Making updates to the Apache OpenOffice project's websites is simple. It's even easy for non-committers (new contributors - like you) to create a patch to request that pages are updated by the project community.
The Apache OpenOffice project maintains two websites:
Both of these sites use the Apache Content Management System (CMS) to manage editing, submitting changes, and updating the live websites. In essence, regardless of how you make changes to either web area, the changes first go the staging sites for these areas, respectively (below), and then are copied to the production websites.
Additionally, the project website uses Markdown syntax for page contents. The "legacy" OpenOffice.org site uses html.
You can make changes to either site using svn (subversion). This typically involves doing an svn checkout, making changes to files and then either committing your changes if you are an "Apache committer", or submitting a "patch" (an svn "diff" file) if you are a contributor but not a "committer". Consult your local svn implementation for how to do commits or create patches. (See also, the SVN Book ). Patches can be submitted as attachments to e-mail to the Apache OpenOffice developer list.
SVN commits will commit your changes to the "staging area". you will need to "publish" your changes to make them active on the "production" site.
Quick editing of the site is available for committers and contributors using the Apache CMS from your browser. If you are a committer and use the bookmarklet in your web browser, you should use your Apache credentials to log in, make changes and submit them to staging. If you are not a committer, you can still use the bookmarklet by signing in to the bookmarklet as anonymous. See detailed how-to steps in the Apache CMS Reference for non-committers.
As previously noted, changes you make, either through an svn commit or using the CMS GUI tool, are enacted on the staging sites. Once you review your changes on the staging site, you can "publish" the site -- enacting our changes on the production site. Only Apache "committers" can actually publish sites.
Generally speaking, unless you have established a full Complete Local Development environment as described in the next section, you will likely be running publish.pl from your "people.apache.org" account.
If you are not a committer, you will need to follow the procedures for "contributors" in the Developer FAQ for getting your changes published by a committer of the project, after you submit a patch.
The following information provides instructions on doing website development on your local computer. These instructions assume you have setup a webserver in your local environment. Details are provided on setting up the resources needed to process "Markdown" on your local server and how to publish to the production Apache OpenOffice sites from your local environment.
site and the migrating openoffice.org website.
mkdir aoo-web cd aoo-web
svn co https://svn.apache.org/repos/asf/openoffice/site/trunk site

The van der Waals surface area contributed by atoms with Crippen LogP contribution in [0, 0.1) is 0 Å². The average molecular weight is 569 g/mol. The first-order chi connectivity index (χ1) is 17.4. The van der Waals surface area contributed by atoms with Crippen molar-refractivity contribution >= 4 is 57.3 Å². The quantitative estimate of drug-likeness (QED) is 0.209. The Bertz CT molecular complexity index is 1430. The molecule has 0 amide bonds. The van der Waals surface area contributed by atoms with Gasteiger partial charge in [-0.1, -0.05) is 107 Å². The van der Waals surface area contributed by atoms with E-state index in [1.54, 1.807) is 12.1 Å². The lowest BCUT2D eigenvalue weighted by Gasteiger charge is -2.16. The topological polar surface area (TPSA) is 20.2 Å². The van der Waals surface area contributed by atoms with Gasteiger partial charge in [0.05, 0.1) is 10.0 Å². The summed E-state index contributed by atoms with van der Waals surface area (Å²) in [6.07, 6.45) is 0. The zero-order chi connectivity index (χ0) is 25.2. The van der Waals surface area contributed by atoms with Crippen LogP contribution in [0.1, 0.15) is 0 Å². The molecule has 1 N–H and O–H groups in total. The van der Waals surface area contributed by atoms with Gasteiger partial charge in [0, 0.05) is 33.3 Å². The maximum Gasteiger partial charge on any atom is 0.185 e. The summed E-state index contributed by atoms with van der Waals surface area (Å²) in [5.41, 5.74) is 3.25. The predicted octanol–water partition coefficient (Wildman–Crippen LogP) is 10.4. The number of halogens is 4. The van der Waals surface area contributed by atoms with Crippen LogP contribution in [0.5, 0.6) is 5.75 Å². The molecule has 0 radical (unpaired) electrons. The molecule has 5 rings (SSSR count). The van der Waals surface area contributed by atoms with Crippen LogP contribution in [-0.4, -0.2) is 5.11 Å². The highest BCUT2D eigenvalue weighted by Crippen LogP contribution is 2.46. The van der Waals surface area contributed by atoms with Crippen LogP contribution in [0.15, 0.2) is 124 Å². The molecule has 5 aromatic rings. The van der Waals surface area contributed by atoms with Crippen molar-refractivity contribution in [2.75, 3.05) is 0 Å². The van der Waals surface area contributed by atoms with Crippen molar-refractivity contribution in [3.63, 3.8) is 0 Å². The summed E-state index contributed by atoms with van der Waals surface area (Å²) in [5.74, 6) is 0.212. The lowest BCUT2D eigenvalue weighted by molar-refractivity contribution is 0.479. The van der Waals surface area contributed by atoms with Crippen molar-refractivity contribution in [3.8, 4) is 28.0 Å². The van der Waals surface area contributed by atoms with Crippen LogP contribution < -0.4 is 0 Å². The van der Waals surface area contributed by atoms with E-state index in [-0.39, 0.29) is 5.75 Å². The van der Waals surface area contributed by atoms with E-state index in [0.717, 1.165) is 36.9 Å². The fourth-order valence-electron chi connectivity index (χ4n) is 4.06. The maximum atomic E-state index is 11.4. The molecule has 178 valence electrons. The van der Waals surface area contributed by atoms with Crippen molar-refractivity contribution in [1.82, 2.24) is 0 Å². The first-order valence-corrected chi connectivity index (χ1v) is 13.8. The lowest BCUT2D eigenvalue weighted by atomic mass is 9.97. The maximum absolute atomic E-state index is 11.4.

svn co https://svn.apache.org/repos/asf/openoffice/ooo-site/trunk ooo-site
svn co https://svn.apache.org/repos/infra/websites/cms/ cms
You will have three sub-directories in your local website directory -
Adapted from the Apache CMS Reference
The easiest way to install the dependencies is to use Python setuptools.
sudo easy_install Pygments sudo easy_install ElementTree sudo easy_install Markdown
ooo-site/lib/path.pm are copied as is to the web site during the build.
ooo-site/templates directories contain the html skeletons used during the site build.
skeleton.html- our current html page template.
sidenav.mdtext- markdown of the side navigation panel.
html_page.html- wrapping for html pages.
single_narrative.html- extends skeleton.html.
ooo-site/lib directories contain two perl modules that determine how content files are processed during the site build.
path.pm- maps file patterns like
.mdtextinto the view building routines. We can expand to cover other patterns.
view.pm- a set of python subroutines for converting content into web pages.
You can find the CMS build tools in the
cms/build/- perl scripts for building the site and markdown extensions.
cms/conversion-utilities/- scripts used by various projects for conversion including
cms/webgui/- the webgui behind the
These can be extended locally. Before any changes become part of our process they will need to be cleared with Apache Infrastructure. We'll need to submit patches. These should be additive or be bug fixes.
Using your favorite editors edit the site content, templates, and lib scripts.
Start the Python Markdown daemon.
export MARKDOWN_SOCKET=`pwd`/markdown.socket PYTHONPATH=`pwd` python cms/build/markdownd.py
cms/build/build_site.pl --source-base site --target-base www cms/build/build_site.pl --source-base ooo-site --target-base www
On my Mac:
sudo scp -rp www/content /Library/WebServer/Documents/.
Do the appropriate combination of svn status, svn add, and svn commits. Commits will cause staging rebuilds. See How to Edit the Apache OpenOffice Website
Please note that if you have removed any files or directories from your source tree then you must also remove
these from the staging build. The staging for the project site is
https://svn.apache.org/repos/infra/websites/staging/openofficeorg. Check the staging builf out,
svn remove and commit the same files and directories.
Use SVN to submit svn "diffs".
For further information see the Apache Source Code Repository page.
We use Google Analytics on key webpages to gather information on website usage patterns. This information is then used to help us prioritize what areas of the website should get more attention.
Note: This is not needed for the project website, only for the openoffice.org pages.
It is not necessary to add this to every single web page. The greatest benefit for the effort comes from adding it to the key destination pages.